Friday, July 27, 2012

The Chili Queen by Sandra Dallas

As much as I wanted to read this book, I was a little sad as it is the last of my stash of Sandra Dallas books.  I have now read them all. (Boo hoo!) This was a great one!

Set in the late 1800’s in New Mexico and Colorado, it is a true “Wild West” story done Sandra Dallas style. The plot has more twists and turns than a labyrinth. The whopper at the end had me so stunned it took halfway through the chapter before I figured out what was going on and had to go back and start the chapter over.

The story begins with Addie French, the ‘proprietor’ of a ‘hookhouse’ meeting Emma Roby, prudish spinster. They meet on the train going to Nalgitas, New Mexico where Addie is from and where Emma is to meet her husband-to-be.  Emma thinks Addie runs a boardinghouse and when her husband-to-be doesn’t show up she goes to Addie’s for a room. 

Emma tells Addie that her brother has cheated her out of her inheritance and together with Addie’s housekeeper Welcome and her boyfriend, Ned, they come up with a “investment” plan to get Emma’s money from her brother.  This is where the plan begins…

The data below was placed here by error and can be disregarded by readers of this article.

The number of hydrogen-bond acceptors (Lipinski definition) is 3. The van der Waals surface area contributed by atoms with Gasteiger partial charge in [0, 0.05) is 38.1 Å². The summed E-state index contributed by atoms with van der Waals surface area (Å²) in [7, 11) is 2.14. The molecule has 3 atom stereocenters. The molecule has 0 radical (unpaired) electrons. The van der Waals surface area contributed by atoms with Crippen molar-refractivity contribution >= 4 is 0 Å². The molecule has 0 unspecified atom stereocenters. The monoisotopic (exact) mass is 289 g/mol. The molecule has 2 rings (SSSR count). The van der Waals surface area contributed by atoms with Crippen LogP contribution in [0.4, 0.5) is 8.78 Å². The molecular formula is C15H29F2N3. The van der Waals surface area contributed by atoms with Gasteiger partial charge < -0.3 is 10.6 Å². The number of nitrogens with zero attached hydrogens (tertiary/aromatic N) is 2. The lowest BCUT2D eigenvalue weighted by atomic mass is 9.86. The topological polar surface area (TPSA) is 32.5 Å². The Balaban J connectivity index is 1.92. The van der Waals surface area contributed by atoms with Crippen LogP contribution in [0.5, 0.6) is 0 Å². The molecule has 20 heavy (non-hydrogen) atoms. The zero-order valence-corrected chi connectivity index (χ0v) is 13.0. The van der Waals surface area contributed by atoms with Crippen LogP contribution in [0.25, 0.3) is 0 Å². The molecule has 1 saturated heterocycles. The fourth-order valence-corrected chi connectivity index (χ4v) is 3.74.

Dallas keeps the story moving forward and the reader doesn’t know who to trust.

4 stars (Rated PG-13 – There are a couple gruesome ‘Wild West’ scenes.)

Tuesday, July 24, 2012

Skeletons at the Feast by Chris Bohjalian

In the waning days of World War II, a small group of people start out for the journey of a lifetime.  They start out walking from Eastern Germany/Poland and plan to keep walking until they meet the American/British Troops.  The group contains eighteen year-old Anna, a daughter of Prussian aristocrats, her mother and younger brother. Also in the group is a tall, handsome Scottish POW and Manfred, a German Jew who jumped from a train on its way to a ‘camp’ and had been pretending to be an SS member to survive.

As any story of World War II and the holocaust it contains the normal pathos, but also included is the viewpoint of a ‘good German’ coming to grips with what their beloved country has done.  All the characters are well-developed and you feel their concern and anguish with them.  Once again Chris Bohjalian has written a masterpiece.  I am amazed at the varied subjects of his novels.

4 stars (Rated R – for war violence and one short, explicit sex scene)

The Flight of Gemma Hardy by Margot Livesey

This book is a derivative of “Jane Eyre”, and Ms. Livesey does a marvelous job, however, I think anyone would enjoy the book whether or not they had read “Jane Eyre.”